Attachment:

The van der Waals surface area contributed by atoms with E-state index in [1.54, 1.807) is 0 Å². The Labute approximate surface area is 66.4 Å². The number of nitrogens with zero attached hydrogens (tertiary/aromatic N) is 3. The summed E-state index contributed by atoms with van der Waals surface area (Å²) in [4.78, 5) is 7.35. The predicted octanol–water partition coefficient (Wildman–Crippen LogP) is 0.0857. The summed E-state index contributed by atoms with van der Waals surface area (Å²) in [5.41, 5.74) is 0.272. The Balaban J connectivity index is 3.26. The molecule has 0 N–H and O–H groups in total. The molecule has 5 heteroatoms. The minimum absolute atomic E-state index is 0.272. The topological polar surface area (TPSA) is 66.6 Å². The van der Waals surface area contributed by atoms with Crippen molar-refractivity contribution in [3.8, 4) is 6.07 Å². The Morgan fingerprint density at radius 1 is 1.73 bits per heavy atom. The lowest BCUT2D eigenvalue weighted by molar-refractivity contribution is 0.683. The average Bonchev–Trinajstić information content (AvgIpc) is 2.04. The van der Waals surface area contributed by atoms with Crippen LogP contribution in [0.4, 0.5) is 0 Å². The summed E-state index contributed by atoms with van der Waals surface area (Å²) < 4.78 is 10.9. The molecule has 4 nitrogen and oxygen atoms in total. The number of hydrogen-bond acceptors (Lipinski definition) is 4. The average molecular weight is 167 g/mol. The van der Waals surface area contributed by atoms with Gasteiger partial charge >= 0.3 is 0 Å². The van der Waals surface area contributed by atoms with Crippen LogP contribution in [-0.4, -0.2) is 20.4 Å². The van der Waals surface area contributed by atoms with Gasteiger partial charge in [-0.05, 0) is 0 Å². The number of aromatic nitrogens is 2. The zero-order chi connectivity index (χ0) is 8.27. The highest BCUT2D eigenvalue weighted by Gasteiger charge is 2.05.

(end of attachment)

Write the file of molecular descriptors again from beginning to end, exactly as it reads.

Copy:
The van der Waals surface area contributed by atoms with E-state index in [1.54, 1.807) is 0 Å². The Labute approximate surface area is 66.4 Å². The number of nitrogens with zero attached hydrogens (tertiary/aromatic N) is 3. The summed E-state index contributed by atoms with van der Waals surface area (Å²) in [4.78, 5) is 7.35. The predicted octanol–water partition coefficient (Wildman–Crippen LogP) is 0.0857. The summed E-state index contributed by atoms with van der Waals surface area (Å²) in [5.41, 5.74) is 0.272. The Balaban J connectivity index is 3.26. The molecule has 0 N–H and O–H groups in total. The molecule has 5 heteroatoms. The minimum absolute atomic E-state index is 0.272. The topological polar surface area (TPSA) is 66.6 Å². The van der Waals surface area contributed by atoms with Crippen molar-refractivity contribution in [3.8, 4) is 6.07 Å². The Morgan fingerprint density at radius 1 is 1.73 bits per heavy atom. The lowest BCUT2D eigenvalue weighted by molar-refractivity contribution is 0.683. The average Bonchev–Trinajstić information content (AvgIpc) is 2.04. The van der Waals surface area contributed by atoms with Crippen LogP contribution in [0.4, 0.5) is 0 Å². The summed E-state index contributed by atoms with van der Waals surface area (Å²) < 4.78 is 10.9. The molecule has 4 nitrogen and oxygen atoms in total. The number of hydrogen-bond acceptors (Lipinski definition) is 4. The average molecular weight is 167 g/mol. The van der Waals surface area contributed by atoms with Gasteiger partial charge >= 0.3 is 0 Å². The van der Waals surface area contributed by atoms with Crippen LogP contribution in [-0.4, -0.2) is 20.4 Å². The van der Waals surface area contributed by atoms with Gasteiger partial charge in [-0.05, 0) is 0 Å². The number of aromatic nitrogens is 2. The zero-order chi connectivity index (χ0) is 8.27. The highest BCUT2D eigenvalue weighted by Gasteiger charge is 2.05.